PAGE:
The Roman Liturgy to St. Zita is a prayer to this corpse of Zita

3 min


The Bible is clear on life after death.

Ecc 9:5  For the living know that they shall die: but the dead know not any thing, neither have they any more a reward; for the memory of them is forgotten.
Ecc 9:6  Also their love, and their hatred, and their envy, is now perished; neither have they any more a portion for ever in any thing that is done under the sun.

This means, praying to a person who is dead is-well, talking to a corpse. Idolatry.

This is her story from Wikipedia

By her death, she was practically venerated by the family. After one hundred and fifty miracles wrought in the behalf of such as had recourse to her intercession were juridically proven, she was canonized in 1696.

Her body was exhumed in 1580, discovered to be incorrupt, but has since become mummified. St. Zita’s body is currently on display for public veneration in the Basilica di San Frediano in Lucca.

The official Roman Catholic website has this report 22.04.12:

 The Church’s liturgical veneration of St. Zita was introduced in the early 1500s, and confirmed by Pope Innocent XII in 1696. In 1580, her body was exhumed and found to be miraculously incorrupt. It is venerated today in the Basilica of St. Frediano, where she attended Mass during her life.

Source: CNA

She began her life as a peasant girl who went to work as a servant in Lucca at age of 12, and was known for her sunny demeanor, work ethic, and for giving leftover bread to the poor. After many years of working as a domestic, she was promoted to head housekeeper, and a series of miracles began to reward her hard work and piety. The story most often related concerns her distribution of bread to the poor. One day, as she was smuggling bread from the home of the family she worked for, a fellow servant ratted her out. When the head of the family pulled open her apron, instead of bread, only flowers fell to the ground. According to legend, when she died at age 60, the church bells spontaneously began to toll.

Following her death, her fame spread, becoming closely associated with the town of Lucca. She was mentioned by Dante in his Divine Comedy: Inferno, 21, v 38, in a passing reference that indicates he expected his audience to know who he was talking about.

In 1580, her body was exhumed and found to be incorruptible, and her body was put on display in a silver casket, as is tradition, in the church where she had prayed while alive. She was finally canonized in 1696. Although her body is claimed “incorruptible,” it is browned and wizened, most likely the result of a form of natural mummification. Only her hands and face are uncovered for viewing.

In 1988, her body was examined by Gino Fornaciari of the University of Pisa. His studies concluded that she had died of lung problems, probably associated with inhaling coal dust and smoke.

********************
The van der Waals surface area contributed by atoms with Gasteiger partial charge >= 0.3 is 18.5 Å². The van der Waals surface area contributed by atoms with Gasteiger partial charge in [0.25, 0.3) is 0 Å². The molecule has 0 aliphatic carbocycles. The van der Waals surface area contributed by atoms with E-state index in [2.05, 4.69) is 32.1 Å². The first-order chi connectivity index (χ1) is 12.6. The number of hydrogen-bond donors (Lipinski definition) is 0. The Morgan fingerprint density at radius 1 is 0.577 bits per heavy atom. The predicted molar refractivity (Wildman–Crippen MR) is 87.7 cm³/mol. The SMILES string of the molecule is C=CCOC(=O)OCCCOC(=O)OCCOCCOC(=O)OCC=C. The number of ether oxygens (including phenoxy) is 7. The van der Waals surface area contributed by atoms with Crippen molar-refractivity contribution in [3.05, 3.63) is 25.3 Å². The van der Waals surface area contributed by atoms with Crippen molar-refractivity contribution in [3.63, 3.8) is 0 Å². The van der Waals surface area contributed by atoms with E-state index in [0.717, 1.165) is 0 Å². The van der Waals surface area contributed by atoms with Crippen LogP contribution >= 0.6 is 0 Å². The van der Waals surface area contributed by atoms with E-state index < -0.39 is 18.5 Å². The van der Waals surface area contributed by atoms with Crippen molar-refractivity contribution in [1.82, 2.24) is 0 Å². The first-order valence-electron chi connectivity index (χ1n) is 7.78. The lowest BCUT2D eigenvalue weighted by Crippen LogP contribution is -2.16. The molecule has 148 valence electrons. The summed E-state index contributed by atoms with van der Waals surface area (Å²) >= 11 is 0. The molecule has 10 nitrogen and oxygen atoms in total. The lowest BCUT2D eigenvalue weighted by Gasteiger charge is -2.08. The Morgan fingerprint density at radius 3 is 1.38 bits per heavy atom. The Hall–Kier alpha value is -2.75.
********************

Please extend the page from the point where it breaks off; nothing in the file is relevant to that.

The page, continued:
Every year on April 27, citizens of Lucca bake bread and bring flowers (often daffodils) to San Frediano in celebration of her feast day, and the saint is brought out to be touched by the pious. Her body is on display in a chapel on the inside right hand side of the church. Source

She is the patroness of domestic workers. Don’t you just love how the Catholic church comes up with solutions? This is a person brought into slavery since 12yrs and to keep other slaves motivated, they honor her for her patience. Other slaves (who catholic sources when referencing to the story call domestic workers) are taught to live by her example!

Here is the Catholic Prayer to Saint Zita

Prayer to Saint Zita

 Dear follower of the Son of God,

You desired to become a servant

And died the death of a slave.

You were not only a faithful maid-servant

But a practical lover of the poor.

Like Mary You could have said:

“Behold the handmaid of the Lord.”

Prompt domestics to be just and charitable,

Seeing in their employers children of God

And setting an example for them

as servants of God.

Source

Break away from the chains of the Roman Church. Break away from being a slave.

Rev 18:1  And after these things I saw another angel come down from heaven, having great power; and the earth was lightened with his glory.
Rev 18:2  And he cried mightily with a strong voice, saying, Babylon the great is fallen, is fallen, and is become the habitation of devils, and the hold of every foul spirit, and a cage of every unclean and hateful bird.
Rev 18:3  For all nations have drunk of the wine of the wrath of her fornication, and the kings of the earth have committed fornication with her, and the merchants of the earth are waxed rich through the abundance of her delicacies.
Rev 18:4  And I heard another voice from heaven, saying, Come out of her, my people, that ye be not partakers of her sins, and that ye receive not of her plagues.
Rev 18:5  For her sins have reached unto heaven, and God hath remembered her iniquities.

 


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